“Now we’re civilized,” Kethas said. “Have you eaten?”
“I…just a little.” The meal slot in his room served nine flavors of fruit nectar, and he had gone through a large glass of each. But they had not stayed with him. And he had soon been more interested by the library screen, which also served as a starship action simulator.
“Two meals,” Kethas said, to the apparently inert monitor. “You were up early.”
Vrenn wondered then if his room was watched. “We always woke before sunrise, at the House.”
“There’s no such rule here. It would never work. I live midmorning to midnight, and Rogaine needs many little sleeptimes, and Tirian sleeps when it’s convenient, like a Vulcan. If you like mornings, fine, but find the time you’re best at and live there. That’s the payoff strategy. The most efficient, that is to say.”
That was exactly the opposite of what the House Proctors called efficiency, but Vrenn was already thinking of something else. “Are there Vulcans here?”
“No, I do not have a
Can you use a library unit?”
Watched or not? Vrenn thought, and said, “Yes.”
“Then you have no need for
There were light fried anemones and crisp salt fish, sweet gel pastries (Vrenn was careful to take only two) and a hot dark drink he thought at first was heated ale, but which was something harsh and incredibly bitter. Vrenn nearly choked.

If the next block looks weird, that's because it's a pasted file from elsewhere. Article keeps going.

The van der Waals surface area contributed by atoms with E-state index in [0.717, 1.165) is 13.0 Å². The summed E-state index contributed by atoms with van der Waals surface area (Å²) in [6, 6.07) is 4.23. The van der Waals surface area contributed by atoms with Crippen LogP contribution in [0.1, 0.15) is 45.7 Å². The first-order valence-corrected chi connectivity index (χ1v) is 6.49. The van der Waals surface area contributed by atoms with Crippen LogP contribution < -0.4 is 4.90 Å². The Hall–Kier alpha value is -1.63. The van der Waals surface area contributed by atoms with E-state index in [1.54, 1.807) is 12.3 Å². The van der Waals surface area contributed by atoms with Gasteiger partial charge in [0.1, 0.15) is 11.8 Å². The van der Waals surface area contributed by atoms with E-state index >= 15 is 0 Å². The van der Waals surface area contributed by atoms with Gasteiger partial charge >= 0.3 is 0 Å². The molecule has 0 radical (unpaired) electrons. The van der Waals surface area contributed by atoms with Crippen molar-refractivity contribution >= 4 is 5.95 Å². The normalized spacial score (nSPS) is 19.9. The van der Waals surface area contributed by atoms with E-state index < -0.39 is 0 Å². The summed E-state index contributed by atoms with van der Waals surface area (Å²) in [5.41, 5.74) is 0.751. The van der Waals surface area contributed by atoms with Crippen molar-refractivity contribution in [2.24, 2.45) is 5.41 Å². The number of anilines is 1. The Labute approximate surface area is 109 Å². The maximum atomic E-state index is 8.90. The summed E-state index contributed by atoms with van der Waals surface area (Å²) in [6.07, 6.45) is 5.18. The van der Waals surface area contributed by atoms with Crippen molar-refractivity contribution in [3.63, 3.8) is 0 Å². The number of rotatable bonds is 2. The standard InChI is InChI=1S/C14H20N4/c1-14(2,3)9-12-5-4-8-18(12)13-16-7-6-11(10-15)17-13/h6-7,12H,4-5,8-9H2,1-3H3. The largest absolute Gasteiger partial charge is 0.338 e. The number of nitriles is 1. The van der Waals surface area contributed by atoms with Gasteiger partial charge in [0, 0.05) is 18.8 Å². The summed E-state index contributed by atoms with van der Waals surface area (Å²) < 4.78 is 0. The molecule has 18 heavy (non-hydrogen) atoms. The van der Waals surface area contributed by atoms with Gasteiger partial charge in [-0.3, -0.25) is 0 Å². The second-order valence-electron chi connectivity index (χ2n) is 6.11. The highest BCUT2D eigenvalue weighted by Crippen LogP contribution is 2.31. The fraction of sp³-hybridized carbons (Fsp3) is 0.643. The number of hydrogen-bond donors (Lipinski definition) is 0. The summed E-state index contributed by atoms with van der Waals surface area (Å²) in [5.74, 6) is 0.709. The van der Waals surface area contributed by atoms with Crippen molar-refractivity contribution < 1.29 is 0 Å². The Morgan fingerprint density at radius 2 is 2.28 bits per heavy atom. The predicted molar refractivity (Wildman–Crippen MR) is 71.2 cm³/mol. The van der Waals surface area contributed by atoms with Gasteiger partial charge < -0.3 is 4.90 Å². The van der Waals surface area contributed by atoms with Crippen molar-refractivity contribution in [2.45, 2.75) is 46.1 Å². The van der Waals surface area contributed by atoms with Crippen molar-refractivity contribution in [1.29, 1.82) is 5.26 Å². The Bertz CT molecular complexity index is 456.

” Kethas said, laughing. “They bring it to me in course; I should have warned you. Awful, yes, but you learn to drink it. Some years back, I was on a deep mission, taking supply by forage, and for half the voyage we had nothing to drink but a case of that stuff taken as prize…that and the white fire the Engineer brewed up. They’re not bad together, too.” Kethas drained his cup. “
it has a mind-clearing effect, which you’re going to need.”
The Thought Admiral reached to the display unit again. As he rose slightly from the water, Vrenn could see rippled scars on Kethas’s flank. He had watched enough tapes of battles to know that only delta rays left marks like that: Kethas had been burned by either an unshielded warpdrive, or Romulan lasers.
“Bring down my green tunic,” Kethas said to the unit, “and for Vrenn, the gold.”
Vrenn and Kethas walked around the fireplace in the large front room. Along the walls were boards and pieces for every game Vrenn had ever heard of, and even more that he had not. For
there were many sets, for all the variations.
“I’ve seen you in the Clouded Game,” Kethas said. “Do you know the Ablative form?” He gestured to a board that was elevated on posts, pressed a finger on one of the spaces; the triangular tile fell out, into a tray below.
“Yes. And Blind, too.” Vrenn wore a long coat of gold brocade, with the multicolored crest of a forest lizard sewn across the shoulders. Kethas’s coat was of thick green cloth, with an Admiral’s haloed stars on the sleeve.
Vrenn thought about his clothes; both the wardrobes in his rooms had been filled. This gown was too new to have been the Admiral’s; it must have belonged to one of Kethas’s children. Vrenn put the question away to ask later, if at all.
Kethas pointed at boards marked in squares instead of triangles. One was square overall, spaces alternately black and white; the other was rectangular, a tan color with gold lines.